Visualizing the omicron wave striking and rolling across the country

The omicron wave blew case rates and hospitalizations to new national records as it hit the Northeast in January. But it has already turned elsewhere.

The omicron variant pushed the nation’s coronavirus case rates to more than triple their historic highs with shocking speed. There was hope for equally fast relief as rates in some areas quickly declined. From the national view, the trend seemed straight down.

Across the country, however, the pattern is more complex. Some states still have rising case rates.

The delta variant first hit the Ozark region of southern Missouri, northern Arkansas and northeast Oklahoma. Within weeks, it spread east across the gulf states of Louisiana, Mississippi, Alabama and Florida, plus Georgia. Hospitalization and death records were set.

In September, the wave waned in Missouri, Arkansas and Florida as it spread west in Texas and north through Tennessee, Kentucky, West Virginia and the Ohio River Valley. It also went northwest to Nebraska and through the Rocky Mountains to eastern Oregon.

Coronavirus cases plummeted in Southern states, but the delta wave rolled to the Upper Midwest, Ohio and Pennsylvania. The delta variant’s post-peak trough had six times the case rate as the level before the delta wave began. Omicron covered the Northeast with shocking speed.

The omicron variant spread to Illinois and Wisconsin, Los Angeles and Atlanta – relatively well-vaccinated locations that had seemed immune for months. The Northeast’s case rates dropped to the nation’s lowest, as the wave rebounded back south from Florida to California.

The regions being hit now are not as well vaccinated as the Northeast states first affected by the coronavirus variant.

Cases in the Northeast have dropped more than half from the January peak. Even with the drop, case rates are far higher than before omicron. Rising rates in the West swept past the Northeast two weeks ago. Now, the Northeast has the lowest case rate of those four major regions, and the South has started to decline as well.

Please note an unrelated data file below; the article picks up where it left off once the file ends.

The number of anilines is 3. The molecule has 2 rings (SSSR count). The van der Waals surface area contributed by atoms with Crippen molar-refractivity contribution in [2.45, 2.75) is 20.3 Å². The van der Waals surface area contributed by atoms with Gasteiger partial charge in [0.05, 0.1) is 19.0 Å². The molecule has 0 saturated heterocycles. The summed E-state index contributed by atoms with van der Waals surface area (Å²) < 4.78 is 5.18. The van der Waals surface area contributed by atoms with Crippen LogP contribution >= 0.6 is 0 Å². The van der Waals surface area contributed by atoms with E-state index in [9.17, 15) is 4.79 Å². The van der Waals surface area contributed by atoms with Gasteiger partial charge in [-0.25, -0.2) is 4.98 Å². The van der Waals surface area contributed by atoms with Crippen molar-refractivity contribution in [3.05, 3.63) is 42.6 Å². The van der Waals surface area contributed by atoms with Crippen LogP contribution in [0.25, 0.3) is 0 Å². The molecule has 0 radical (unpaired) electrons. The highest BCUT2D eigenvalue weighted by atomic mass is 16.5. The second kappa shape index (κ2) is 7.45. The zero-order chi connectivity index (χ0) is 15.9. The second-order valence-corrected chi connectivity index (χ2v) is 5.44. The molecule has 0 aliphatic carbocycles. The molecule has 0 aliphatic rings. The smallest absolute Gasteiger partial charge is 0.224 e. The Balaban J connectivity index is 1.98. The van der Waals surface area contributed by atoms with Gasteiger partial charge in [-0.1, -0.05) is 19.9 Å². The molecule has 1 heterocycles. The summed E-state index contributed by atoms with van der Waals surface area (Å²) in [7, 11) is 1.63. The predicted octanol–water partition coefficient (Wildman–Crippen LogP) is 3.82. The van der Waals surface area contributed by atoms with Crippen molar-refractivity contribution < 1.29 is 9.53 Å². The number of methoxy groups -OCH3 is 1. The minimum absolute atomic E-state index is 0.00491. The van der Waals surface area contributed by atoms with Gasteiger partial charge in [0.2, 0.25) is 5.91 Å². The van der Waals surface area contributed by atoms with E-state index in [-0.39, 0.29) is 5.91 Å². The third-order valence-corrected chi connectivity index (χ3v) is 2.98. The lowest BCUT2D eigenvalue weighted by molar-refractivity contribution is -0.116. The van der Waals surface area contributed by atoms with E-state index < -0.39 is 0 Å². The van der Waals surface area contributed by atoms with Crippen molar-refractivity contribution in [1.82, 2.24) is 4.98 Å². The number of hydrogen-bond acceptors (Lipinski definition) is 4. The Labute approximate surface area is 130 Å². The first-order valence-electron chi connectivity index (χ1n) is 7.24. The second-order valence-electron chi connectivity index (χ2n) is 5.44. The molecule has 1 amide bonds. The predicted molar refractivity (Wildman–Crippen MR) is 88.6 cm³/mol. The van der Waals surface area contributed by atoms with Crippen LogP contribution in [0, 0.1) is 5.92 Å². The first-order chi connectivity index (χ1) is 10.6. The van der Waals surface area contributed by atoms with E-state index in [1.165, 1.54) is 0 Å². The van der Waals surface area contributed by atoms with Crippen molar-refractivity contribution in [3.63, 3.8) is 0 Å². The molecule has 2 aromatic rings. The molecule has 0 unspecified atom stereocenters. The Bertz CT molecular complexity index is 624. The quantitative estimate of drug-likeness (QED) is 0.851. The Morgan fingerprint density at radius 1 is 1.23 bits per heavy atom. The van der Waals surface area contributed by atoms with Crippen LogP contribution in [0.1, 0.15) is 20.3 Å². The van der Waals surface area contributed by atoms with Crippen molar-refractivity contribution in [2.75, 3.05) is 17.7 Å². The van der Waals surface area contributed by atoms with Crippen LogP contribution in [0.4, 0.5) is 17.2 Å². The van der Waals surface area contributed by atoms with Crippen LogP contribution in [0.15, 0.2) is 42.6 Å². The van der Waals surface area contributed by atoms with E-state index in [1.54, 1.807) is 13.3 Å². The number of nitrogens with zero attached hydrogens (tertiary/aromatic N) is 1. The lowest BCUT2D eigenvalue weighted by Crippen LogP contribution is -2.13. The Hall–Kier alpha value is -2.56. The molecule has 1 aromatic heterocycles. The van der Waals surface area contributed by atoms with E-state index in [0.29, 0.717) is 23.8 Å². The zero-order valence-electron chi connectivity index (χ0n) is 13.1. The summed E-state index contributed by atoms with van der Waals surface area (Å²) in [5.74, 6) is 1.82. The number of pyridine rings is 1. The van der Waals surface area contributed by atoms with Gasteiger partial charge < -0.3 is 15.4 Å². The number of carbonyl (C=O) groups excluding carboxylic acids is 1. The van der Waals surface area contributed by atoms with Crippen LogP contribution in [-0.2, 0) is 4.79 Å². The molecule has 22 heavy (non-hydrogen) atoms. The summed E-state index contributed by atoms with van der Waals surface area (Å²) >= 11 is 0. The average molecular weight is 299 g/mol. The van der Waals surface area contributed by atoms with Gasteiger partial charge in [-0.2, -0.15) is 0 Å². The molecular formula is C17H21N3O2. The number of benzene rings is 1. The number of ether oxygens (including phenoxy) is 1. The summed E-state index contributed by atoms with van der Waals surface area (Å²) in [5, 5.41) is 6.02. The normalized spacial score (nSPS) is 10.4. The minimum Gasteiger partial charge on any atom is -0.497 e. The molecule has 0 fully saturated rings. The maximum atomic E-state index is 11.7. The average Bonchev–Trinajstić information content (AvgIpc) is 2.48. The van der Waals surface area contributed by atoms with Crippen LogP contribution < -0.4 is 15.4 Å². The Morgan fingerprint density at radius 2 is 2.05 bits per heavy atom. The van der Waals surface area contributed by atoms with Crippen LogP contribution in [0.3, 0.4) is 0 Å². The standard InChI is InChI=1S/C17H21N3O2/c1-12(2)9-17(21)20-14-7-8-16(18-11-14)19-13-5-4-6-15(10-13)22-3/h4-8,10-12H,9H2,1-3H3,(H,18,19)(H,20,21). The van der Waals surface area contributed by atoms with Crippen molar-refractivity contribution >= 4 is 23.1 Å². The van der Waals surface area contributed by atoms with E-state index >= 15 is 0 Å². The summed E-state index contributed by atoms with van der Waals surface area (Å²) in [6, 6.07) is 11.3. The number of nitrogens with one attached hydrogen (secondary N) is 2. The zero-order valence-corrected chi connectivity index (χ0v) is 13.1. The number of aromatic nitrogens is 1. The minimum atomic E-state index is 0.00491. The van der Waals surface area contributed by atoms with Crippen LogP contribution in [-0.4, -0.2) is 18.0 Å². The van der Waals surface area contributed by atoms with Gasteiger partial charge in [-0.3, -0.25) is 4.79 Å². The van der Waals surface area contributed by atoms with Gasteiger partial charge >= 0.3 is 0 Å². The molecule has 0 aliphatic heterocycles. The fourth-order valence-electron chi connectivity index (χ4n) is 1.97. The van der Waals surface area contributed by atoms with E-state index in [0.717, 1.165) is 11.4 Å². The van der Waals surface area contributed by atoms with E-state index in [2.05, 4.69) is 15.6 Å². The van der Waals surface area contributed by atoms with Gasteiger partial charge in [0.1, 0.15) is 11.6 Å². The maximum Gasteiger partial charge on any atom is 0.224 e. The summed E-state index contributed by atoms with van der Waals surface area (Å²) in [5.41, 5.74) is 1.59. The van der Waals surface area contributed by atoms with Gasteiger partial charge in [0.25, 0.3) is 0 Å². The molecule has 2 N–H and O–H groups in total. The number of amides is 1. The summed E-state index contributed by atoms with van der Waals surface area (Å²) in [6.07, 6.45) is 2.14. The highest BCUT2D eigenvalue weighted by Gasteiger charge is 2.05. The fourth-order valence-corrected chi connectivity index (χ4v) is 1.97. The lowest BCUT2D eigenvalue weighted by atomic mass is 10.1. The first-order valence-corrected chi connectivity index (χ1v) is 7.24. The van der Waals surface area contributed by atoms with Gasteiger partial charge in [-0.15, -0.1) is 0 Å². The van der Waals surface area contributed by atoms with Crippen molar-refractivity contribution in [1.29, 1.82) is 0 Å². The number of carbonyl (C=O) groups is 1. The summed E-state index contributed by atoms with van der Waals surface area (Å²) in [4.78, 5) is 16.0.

Death rates are also high in many states and have more than doubled over the past week in Virginia, Oregon, Nebraska, Washington and Florida. The seven-day average for total deaths in the United States reached 2,430 on Thursday, a toll not seen since January of 2021.

The regions with the highest case rates have less protection than the Northeast, where 73 percent of people are fully vaccinated (not counting boosters). In the West, 66 percent of people have full vaccination. In the Midwest and South, the rates are 60 percent and 59 percent.

Some states are descending the back side of the wave as fast as others are shooting up. The omicron variant is quickly hitting the West, while rates remain high in many parts of the South and Midwest. Alaska, Kansas and New Mexico have some of the highest case rates. Right behind them with some of the fastest increases are Minnesota, North Dakota and Wyoming.

Case rates in New York and New Jersey have dropped to less than a third of their January highs. Connecticut, South Carolina and D.C. are less than half of their peaks. California has flattened out below its highest rate but has not yet sharply declined. Florida’s decline has also leveled off.

[See the Post’s covid tracker for detailed trends on cases, deaths and hospitalization for every state.]

Like omicron, the delta variant started with a concentrated region, then peaked and spread.

As that variant sharply declined in the South in October, the Midwest had the nation’s highest rates. But then omicron arrived, surging into Pennsylvania, New York and New England in December. The newest variant drove up case rates nationally, but it was the Northeast that fared the worst in the early days of the latest surge.

Simon Ducroquet contributed to this report.

About this story

Data for states comes from the Centers for Disease Control and Prevention’s daily rates. Regions were aggregated from the states. Rates are rolling seven-day average daily cases per 100,000 population.

The animation map shows county case rates per 100,000 population. The data is from county rates published by the CDC in two places.

The map animation uses a seven-step scale calculated independently for each map, so it does not use a fixed scale. It reflects the geographic distribution of case rates, not the scale of the delta and omicron peaks.

Dan Keating analyzes data for projects, stories, graphics and interactive online presentations.
Madison Dong is a graphics reporter for The Washington Post.
Tim Meko designs and develops maps, data visualizations and explanatory graphics. Before coming to The Post, he led the visuals team at the Urban Institute and was an infographics artist at the Columbus Dispatch.